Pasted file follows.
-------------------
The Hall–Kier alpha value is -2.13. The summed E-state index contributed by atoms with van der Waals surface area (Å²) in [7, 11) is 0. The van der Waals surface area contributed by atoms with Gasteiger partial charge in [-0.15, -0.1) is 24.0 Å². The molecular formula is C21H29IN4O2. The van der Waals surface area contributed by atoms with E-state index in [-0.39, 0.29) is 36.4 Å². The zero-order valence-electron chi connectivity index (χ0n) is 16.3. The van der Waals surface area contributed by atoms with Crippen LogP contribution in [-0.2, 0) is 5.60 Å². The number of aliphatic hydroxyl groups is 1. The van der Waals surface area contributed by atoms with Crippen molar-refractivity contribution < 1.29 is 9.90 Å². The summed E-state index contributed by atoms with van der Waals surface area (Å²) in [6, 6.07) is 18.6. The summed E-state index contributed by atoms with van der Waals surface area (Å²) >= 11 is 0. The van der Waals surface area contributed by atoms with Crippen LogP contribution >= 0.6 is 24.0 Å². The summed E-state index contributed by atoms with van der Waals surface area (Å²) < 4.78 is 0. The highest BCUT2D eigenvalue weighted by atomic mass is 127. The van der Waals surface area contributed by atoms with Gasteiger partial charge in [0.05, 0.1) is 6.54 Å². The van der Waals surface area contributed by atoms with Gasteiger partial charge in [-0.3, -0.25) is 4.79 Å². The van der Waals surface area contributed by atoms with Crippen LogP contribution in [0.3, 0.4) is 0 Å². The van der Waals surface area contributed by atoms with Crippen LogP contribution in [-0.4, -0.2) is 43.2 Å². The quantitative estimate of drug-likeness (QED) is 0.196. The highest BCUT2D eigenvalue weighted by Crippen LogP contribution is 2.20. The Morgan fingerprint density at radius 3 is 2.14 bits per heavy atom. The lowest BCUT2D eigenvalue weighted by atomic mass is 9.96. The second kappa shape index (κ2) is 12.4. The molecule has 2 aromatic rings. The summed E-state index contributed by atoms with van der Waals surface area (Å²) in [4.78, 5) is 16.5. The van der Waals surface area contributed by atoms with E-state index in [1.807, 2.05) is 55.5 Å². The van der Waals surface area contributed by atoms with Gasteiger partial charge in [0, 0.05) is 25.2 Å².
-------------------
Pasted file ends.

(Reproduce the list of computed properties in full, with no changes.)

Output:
The Hall–Kier alpha value is -2.13. The summed E-state index contributed by atoms with van der Waals surface area (Å²) in [7, 11) is 0. The van der Waals surface area contributed by atoms with Gasteiger partial charge in [-0.15, -0.1) is 24.0 Å². The molecular formula is C21H29IN4O2. The van der Waals surface area contributed by atoms with E-state index in [-0.39, 0.29) is 36.4 Å². The zero-order valence-electron chi connectivity index (χ0n) is 16.3. The van der Waals surface area contributed by atoms with Crippen LogP contribution in [-0.2, 0) is 5.60 Å². The number of aliphatic hydroxyl groups is 1. The van der Waals surface area contributed by atoms with Crippen molar-refractivity contribution < 1.29 is 9.90 Å². The summed E-state index contributed by atoms with van der Waals surface area (Å²) in [6, 6.07) is 18.6. The summed E-state index contributed by atoms with van der Waals surface area (Å²) >= 11 is 0. The van der Waals surface area contributed by atoms with Crippen LogP contribution >= 0.6 is 24.0 Å². The summed E-state index contributed by atoms with van der Waals surface area (Å²) < 4.78 is 0. The highest BCUT2D eigenvalue weighted by atomic mass is 127. The van der Waals surface area contributed by atoms with Gasteiger partial charge in [0.05, 0.1) is 6.54 Å². The van der Waals surface area contributed by atoms with Gasteiger partial charge in [-0.3, -0.25) is 4.79 Å². The van der Waals surface area contributed by atoms with Crippen LogP contribution in [0.3, 0.4) is 0 Å². The van der Waals surface area contributed by atoms with Crippen LogP contribution in [-0.4, -0.2) is 43.2 Å². The quantitative estimate of drug-likeness (QED) is 0.196. The highest BCUT2D eigenvalue weighted by Crippen LogP contribution is 2.20. The Morgan fingerprint density at radius 3 is 2.14 bits per heavy atom. The lowest BCUT2D eigenvalue weighted by atomic mass is 9.96. The second kappa shape index (κ2) is 12.4. The molecule has 2 aromatic rings. The summed E-state index contributed by atoms with van der Waals surface area (Å²) in [4.78, 5) is 16.5. The van der Waals surface area contributed by atoms with E-state index in [1.807, 2.05) is 55.5 Å². The van der Waals surface area contributed by atoms with Gasteiger partial charge in [0, 0.05) is 25.2 Å².